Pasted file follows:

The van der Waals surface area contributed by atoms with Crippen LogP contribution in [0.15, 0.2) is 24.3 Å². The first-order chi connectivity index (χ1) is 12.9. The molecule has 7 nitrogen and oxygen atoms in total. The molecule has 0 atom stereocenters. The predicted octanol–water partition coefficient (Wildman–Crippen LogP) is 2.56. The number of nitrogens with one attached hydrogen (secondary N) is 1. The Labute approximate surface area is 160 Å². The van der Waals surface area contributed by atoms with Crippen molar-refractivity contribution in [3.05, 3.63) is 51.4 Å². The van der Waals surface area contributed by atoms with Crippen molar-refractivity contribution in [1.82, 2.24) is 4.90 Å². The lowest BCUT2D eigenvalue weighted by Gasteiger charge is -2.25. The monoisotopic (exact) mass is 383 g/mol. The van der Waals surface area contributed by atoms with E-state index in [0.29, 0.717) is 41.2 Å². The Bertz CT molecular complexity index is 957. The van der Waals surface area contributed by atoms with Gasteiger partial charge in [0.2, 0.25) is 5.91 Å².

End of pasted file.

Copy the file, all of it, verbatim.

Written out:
The van der Waals surface area contributed by atoms with Crippen LogP contribution in [0.15, 0.2) is 24.3 Å². The first-order chi connectivity index (χ1) is 12.9. The molecule has 7 nitrogen and oxygen atoms in total. The molecule has 0 atom stereocenters. The predicted octanol–water partition coefficient (Wildman–Crippen LogP) is 2.56. The number of nitrogens with one attached hydrogen (secondary N) is 1. The Labute approximate surface area is 160 Å². The van der Waals surface area contributed by atoms with Crippen molar-refractivity contribution in [3.05, 3.63) is 51.4 Å². The van der Waals surface area contributed by atoms with Crippen molar-refractivity contribution in [1.82, 2.24) is 4.90 Å². The lowest BCUT2D eigenvalue weighted by Gasteiger charge is -2.25. The monoisotopic (exact) mass is 383 g/mol. The van der Waals surface area contributed by atoms with E-state index in [0.29, 0.717) is 41.2 Å². The Bertz CT molecular complexity index is 957. The van der Waals surface area contributed by atoms with Gasteiger partial charge in [0.2, 0.25) is 5.91 Å².